SinceModClothlaunched in 2002, it hasnt been your average online retailer. The site features vintage styles, high-waisted swimsuits (before they were mainstream), and models of every shape, color, and size (tattooed and untattooed).
The sites managed to remain a popular shopping destination while also avoiding common online shopping faux pas (Photoshopped thigh gaps,missing body parts, andwildly hurtful fat jokesthat were never supposed to go live). Fashion has always been a body-obsessed industry, and the Internet just made it easier to further upgrade and disseminate that imageand its something that ModCloth has been happy to avoid.
ModCloth hasnt just avoided this stigma, but proactively pushed against it. In September 2014, the company took things further withan anti-Photoshop campaign. The pledge wasnt to eschew the software altogether, but to use it for simple retouches versus digital plastic surgery.
Before this campaign, though, ModCloth had another reason for asking non-models to show off its clothes. When ModCloth first started, the decision to use non-professional models was about cost, the sites creative director, Joe DeFerrari, said via email. There wasnt money for models, so [the founder of ModCloth] Susan would invite some friends over to model & pay them with pizza.
As time went on, it became more about showing a more diverse range of women and bodies. We wanted to show our community something they could relate to and fashion they can see themselves in. If they see women that look like them, theyre more likely to understand how something might look or fit on their own bodies.
Of course, its all fun and games until your photo is the one going un-Photoshopped.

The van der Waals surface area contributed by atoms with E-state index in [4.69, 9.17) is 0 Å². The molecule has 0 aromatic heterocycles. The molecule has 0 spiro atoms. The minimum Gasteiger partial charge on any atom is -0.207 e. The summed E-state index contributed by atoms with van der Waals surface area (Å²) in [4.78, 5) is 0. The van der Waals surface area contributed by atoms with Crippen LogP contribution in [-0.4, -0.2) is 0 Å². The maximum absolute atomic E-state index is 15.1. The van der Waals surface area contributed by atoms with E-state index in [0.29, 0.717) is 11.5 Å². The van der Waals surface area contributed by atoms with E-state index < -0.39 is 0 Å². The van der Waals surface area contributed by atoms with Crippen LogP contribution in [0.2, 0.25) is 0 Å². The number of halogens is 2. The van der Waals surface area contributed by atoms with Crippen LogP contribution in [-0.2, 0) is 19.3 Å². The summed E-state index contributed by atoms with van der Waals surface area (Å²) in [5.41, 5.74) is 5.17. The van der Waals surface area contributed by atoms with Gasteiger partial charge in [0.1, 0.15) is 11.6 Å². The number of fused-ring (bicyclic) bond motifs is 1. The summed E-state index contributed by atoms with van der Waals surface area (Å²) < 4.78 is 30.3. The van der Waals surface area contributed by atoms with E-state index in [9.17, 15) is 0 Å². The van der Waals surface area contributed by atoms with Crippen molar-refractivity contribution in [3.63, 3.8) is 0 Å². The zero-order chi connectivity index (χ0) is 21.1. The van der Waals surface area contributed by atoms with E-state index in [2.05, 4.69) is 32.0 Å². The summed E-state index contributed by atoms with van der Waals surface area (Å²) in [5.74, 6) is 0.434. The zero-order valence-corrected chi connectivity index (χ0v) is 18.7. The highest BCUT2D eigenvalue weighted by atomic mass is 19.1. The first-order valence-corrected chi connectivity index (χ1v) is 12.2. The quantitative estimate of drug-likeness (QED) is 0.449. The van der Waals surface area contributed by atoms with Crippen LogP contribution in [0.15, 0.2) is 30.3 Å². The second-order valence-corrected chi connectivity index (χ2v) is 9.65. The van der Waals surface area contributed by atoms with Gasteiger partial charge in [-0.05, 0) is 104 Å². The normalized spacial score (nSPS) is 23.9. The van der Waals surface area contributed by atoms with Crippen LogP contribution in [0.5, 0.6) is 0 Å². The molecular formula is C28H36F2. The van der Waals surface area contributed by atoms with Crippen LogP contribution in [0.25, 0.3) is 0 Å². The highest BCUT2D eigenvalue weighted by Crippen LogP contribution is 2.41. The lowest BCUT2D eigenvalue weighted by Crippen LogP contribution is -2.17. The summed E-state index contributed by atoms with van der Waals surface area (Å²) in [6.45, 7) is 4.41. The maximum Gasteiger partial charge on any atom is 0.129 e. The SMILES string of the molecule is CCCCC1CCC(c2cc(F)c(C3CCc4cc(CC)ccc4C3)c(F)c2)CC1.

As an extension of this real-people mission, thecompany recently announceda year-long open casting call, asking people to use the hashtag #fashiontruth. Each month, ModCloth will choose someone to get a spotlight on its site (check outafewof the recent winners). When the all-lady tech team here at the Daily Dot was asked to participate, we got on board with a Sure, why not?!
On a surprisingly sunny, freezing January day in Portland, Ore., the three of us assembled, post-CESand moderately ill (which only added to how very real people we were). ModCloth sent a photographer named Kristen Cofer, and we spent the day pretending to be models, or something like it. It was about as awkward a start as you can imagine: Kristen was kind enough to let us plunk away at our keyboards until the last moment, when we threw on our garb and had no idea what we were doing.
Naturally, there were some feelings of self-consciousness; we knew these photos werent going to be overly retouched, and I cant speak for my colleagues, but I know part of me wouldnt have hated that.